The Royce Hart Story | PUNT ROAD END | Richmond Tigers Forum
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The Royce Hart Story



Reflections of a Rolls Royce Tiger
Tony Greenberg
4:41:24 PM Fri 19 July, 2002

It's 25 years ago today (July 19) that the greatest player I've ever seen in the famous Yellow and Black, announced his retirement after an outstanding league football career.

He played 187 games for the Tigers from 1967-77 and kicked 369 goals. He won two Richmond Best and Fairest awards and twice was the Tigers' leading goalkicker in a season. He was Club captain from 1972-75, a dual premiership captain (1973-74), and a four-time premiership player. He was a Victorian State representative 11 times and an All-Australian rep. in 1969. He is a Richmond Team of the Century member, a Tigers' Hall of Fame member and an AFL Hall of Famer.

He, of course, is the one and only Royce Desmond Hart -- the idol of so many Tiger supporters (including yours truly) throughout the late 1960s and the 70s.

It was on June 19, 1977 that Hart, after courageously battling nagging knee problems for several seasons, decided to hang up his boots.

The Football Record of Saturday, July 23, 1977 reported that "One of the really "greats" of League football in recent years, 29 years old Royce Hart, former Richmond captain and one of the best centre half-forwards we've seen, announced his retirement on Tuesday night . . .

"On behalf of all who love VFL football, we add our thanks to Royce Hart for his great efforts . . . as a fine player in every respect on the field and a model young man off the field . . ."

The man who coached Royce right throughout his league career -- another Tiger legend in Tom Hafey -- remains as lavish in his praise of the champion centre half-forward from Tasmania today as he ever was.

When I spoke to Tommy recently about his superstar left-foot forward of that golden Tiger era, his eyes lit up.

"Royce really was something special and we were just so fortunate to have him around the place," Hafey said.

"He was fantastic right from the start. He played in front like you would not believe, and he just had so many other things about his game that were sensational, like his recovery, his concentration, his coming up under pressure to take the big mark and kick the vital goal right when it was needed. And, he was always having an opposition ruckman falling back on him, which was the style then, to make his job harder. But nothing could stop his brilliance from shining through.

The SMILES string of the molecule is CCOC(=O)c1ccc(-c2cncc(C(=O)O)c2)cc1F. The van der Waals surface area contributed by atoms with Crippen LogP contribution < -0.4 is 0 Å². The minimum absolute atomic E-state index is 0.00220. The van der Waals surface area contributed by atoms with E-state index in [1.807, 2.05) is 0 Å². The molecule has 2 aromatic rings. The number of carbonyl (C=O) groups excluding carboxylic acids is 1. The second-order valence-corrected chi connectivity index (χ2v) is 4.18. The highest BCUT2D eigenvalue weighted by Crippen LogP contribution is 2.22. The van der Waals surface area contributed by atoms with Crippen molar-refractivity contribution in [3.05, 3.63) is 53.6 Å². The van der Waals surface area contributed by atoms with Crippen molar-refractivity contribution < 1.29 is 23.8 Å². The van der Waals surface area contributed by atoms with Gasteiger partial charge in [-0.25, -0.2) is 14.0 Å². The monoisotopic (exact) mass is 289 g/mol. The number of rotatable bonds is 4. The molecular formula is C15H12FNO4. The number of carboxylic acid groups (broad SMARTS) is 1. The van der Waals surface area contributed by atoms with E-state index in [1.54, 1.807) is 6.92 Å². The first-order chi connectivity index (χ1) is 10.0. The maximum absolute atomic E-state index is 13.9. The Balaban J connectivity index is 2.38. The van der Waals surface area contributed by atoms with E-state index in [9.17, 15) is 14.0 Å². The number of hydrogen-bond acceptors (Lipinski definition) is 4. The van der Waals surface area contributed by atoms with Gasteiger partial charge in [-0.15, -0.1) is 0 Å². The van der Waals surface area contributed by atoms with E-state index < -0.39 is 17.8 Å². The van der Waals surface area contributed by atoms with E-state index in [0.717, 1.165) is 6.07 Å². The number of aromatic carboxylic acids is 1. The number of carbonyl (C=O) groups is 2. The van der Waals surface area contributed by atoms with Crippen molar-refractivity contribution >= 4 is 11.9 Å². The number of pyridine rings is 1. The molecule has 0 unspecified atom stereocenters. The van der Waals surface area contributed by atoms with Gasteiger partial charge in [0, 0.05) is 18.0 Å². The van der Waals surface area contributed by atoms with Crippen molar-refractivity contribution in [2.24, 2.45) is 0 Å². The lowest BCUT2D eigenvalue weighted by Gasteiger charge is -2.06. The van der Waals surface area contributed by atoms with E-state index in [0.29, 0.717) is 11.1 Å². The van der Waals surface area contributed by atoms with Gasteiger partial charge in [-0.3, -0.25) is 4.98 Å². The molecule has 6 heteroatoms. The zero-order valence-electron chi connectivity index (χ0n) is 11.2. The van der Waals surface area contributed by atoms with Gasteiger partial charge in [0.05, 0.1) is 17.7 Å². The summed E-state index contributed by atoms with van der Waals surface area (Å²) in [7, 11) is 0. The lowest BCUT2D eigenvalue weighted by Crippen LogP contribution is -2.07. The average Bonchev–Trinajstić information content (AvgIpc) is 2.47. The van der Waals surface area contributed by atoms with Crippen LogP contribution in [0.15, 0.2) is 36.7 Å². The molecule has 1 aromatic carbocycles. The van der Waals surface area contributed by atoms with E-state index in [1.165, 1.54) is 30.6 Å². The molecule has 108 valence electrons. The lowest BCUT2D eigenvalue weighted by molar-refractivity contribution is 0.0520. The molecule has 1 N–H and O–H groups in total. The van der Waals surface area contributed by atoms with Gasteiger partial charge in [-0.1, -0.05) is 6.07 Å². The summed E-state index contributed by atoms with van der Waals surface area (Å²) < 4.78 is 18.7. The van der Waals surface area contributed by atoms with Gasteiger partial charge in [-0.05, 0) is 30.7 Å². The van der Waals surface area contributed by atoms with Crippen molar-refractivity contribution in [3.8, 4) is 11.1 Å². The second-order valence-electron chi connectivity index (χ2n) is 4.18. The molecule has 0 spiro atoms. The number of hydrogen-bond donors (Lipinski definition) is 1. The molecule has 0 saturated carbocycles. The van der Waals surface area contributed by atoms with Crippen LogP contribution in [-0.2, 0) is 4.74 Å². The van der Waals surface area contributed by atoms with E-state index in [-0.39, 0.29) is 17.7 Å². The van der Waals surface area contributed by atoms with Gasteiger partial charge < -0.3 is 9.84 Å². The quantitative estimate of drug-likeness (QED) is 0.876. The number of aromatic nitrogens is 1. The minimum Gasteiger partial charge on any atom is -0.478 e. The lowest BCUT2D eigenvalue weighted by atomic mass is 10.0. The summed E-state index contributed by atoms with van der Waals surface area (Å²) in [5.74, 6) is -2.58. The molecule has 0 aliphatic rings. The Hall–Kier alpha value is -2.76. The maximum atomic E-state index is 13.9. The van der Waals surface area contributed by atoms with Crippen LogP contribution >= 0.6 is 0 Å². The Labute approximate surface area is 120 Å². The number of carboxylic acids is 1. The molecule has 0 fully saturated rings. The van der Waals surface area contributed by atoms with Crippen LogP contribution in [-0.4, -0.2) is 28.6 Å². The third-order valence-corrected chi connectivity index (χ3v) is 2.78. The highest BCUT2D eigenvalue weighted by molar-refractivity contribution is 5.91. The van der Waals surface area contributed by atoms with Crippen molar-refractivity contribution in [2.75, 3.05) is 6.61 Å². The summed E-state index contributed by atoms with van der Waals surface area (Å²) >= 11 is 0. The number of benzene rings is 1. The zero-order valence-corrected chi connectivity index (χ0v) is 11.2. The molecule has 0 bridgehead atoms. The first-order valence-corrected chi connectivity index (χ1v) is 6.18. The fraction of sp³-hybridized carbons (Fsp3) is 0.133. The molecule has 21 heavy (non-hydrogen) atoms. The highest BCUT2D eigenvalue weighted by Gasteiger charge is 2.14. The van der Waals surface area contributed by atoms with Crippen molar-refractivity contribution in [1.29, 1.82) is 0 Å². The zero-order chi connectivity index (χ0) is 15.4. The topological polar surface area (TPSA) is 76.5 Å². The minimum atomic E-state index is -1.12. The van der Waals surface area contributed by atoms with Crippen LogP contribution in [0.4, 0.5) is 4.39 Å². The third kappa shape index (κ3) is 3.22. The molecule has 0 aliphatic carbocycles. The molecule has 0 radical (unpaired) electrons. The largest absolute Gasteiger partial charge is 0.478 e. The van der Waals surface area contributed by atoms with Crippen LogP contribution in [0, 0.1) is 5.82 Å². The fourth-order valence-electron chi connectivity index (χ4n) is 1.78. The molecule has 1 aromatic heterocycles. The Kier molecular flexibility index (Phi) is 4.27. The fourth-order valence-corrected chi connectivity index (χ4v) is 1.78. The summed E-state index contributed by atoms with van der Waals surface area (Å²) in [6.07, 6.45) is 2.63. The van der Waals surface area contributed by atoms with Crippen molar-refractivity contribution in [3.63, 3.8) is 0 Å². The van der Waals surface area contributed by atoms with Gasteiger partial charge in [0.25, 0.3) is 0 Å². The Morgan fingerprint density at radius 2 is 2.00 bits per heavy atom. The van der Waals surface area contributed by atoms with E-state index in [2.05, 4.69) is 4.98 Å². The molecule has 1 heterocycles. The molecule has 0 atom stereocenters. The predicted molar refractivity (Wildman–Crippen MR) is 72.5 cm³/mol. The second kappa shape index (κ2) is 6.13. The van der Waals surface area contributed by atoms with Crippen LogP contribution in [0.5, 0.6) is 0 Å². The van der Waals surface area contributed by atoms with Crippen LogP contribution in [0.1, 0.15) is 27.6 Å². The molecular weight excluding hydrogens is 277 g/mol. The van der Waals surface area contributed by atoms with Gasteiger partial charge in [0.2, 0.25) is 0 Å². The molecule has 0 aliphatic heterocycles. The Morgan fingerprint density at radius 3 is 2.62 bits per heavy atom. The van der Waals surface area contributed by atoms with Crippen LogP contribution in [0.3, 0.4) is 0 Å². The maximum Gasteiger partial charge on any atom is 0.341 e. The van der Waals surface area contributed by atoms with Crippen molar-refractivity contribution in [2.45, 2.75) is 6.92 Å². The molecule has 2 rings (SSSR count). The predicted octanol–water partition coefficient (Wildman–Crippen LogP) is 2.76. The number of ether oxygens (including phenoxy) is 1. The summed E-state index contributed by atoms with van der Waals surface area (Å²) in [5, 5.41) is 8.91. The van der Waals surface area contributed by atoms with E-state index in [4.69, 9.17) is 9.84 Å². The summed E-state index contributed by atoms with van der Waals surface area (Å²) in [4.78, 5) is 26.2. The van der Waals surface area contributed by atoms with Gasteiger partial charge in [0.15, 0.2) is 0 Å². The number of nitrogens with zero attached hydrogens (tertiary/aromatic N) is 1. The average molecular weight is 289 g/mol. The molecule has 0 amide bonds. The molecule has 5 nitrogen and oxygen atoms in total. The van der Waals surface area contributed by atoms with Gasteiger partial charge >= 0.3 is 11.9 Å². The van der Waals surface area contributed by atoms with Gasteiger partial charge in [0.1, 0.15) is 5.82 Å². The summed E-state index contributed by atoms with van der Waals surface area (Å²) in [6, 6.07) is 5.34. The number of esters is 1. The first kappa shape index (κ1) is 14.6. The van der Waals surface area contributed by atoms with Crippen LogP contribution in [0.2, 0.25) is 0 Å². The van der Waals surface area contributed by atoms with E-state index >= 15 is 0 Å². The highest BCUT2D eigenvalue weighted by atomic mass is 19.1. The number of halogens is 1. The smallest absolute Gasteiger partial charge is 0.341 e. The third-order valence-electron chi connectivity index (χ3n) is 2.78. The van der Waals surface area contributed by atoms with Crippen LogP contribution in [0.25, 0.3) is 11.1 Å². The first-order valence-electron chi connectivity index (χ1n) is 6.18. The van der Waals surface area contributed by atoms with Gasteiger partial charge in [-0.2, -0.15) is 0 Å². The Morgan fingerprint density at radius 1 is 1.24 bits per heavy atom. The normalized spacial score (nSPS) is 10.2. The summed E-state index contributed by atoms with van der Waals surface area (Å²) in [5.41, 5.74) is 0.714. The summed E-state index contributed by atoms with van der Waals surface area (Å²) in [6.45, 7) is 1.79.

"Some people would question the fact he didn't use his right foot much, but to me, it wasn't really necessary.

"I just didn't see weaknesses in his game and I still use him today as an example for young players to follow. He chased and tackled like Alfie Langer. When the ball hit the ground he was like a rat up a drainpipe -- like Johnny Platten and Kevin Bartlett -- but this was from a key forward!

"And, he was just so professional in his training and preparation. He worked extremely hard on the track and didn't purely rely on his natural talent to get by."

Hafey said that from the time Hart arrived at Tigerland from Tasmanian club Clarence, he displayed an exemplary attitude to his football.


I remember when he arrived in Melbourne we organised for him to go to a gym in the city. Stan Nicholes, who was a well-known fitness person, was his trainer at the gym and he sent me back a bit of information about Royce. It was along the lines of 'Knowing nothing of this player's football ability, I would be very surprised if he didn't turn out to be something special. His attitude about his fitness and the work that he's done in the gym, has been fantastic'.

Tom Hafey and Stan Nicholes weren't the only people at the time predicting a big football future for Royce Hart.

A young lad by the name of Tony Greenberg was so impressed with what he'd read and heard about this Tasmanian teenager that he requested Royce's number be sewn on to the back of his new Richmond jumper -- before the boy from Clarence had even made his senior league debut (see, I've always been a good judge of football flesh)!

For some reason, I had closely followed Royce's progress in the Richmond under 19s throughout the 1966 season. Maybe it was the number of goals he was kicking, or perhaps it was the fact he kicked the winning goal for the Tigers in the reserve grade grand final that year, after rising through the ranks late in the season. Whatever it was, when time came to nominate a new number for my Tiger jumper, I asked for No. 42, which Royce had worn with such distinction in the under 19s and the reserves.

He subsequently was given No. 4 at Richmond's official guernsey presentation for the '67 season, so Mum had to make a quick alteration to my jumper before the Tigers roared into action for what was to prove a memorable year in the Club's history.

Hart had an instant impact on the senior league scene, kicking 55 goals that season (winning the Club's goalkicking along the way) and playing such a pivotal role in our drought-breaking premiership side.

That classic mark he took over Geelong opponent Peter Walker in the desperate last quarter of the '67 Grand Final is indelibly etched in the minds of all Richmond supporters fortunate enough to have been there on the day. He also kicked three goals and was in the Tigers' top three players on the ground.

The Royce Hart legend was born that sunny late September Saturday afternoon. Over the next decade, Royce was to thrill members of the Yellow and Black faith with his brilliant football exploits.

From my viewpoint, it was a sheer privilege to have watched him in almost every one of those 187 games he played throughout his illustrious career.

Just the other day I relived some of that Royce Hart magic on a video highlights package. In a year that unfortunately has turned sour for the mighty Tigers, it was wonderful to reflect on an era where Richmond -- and Royce -- ruled . . .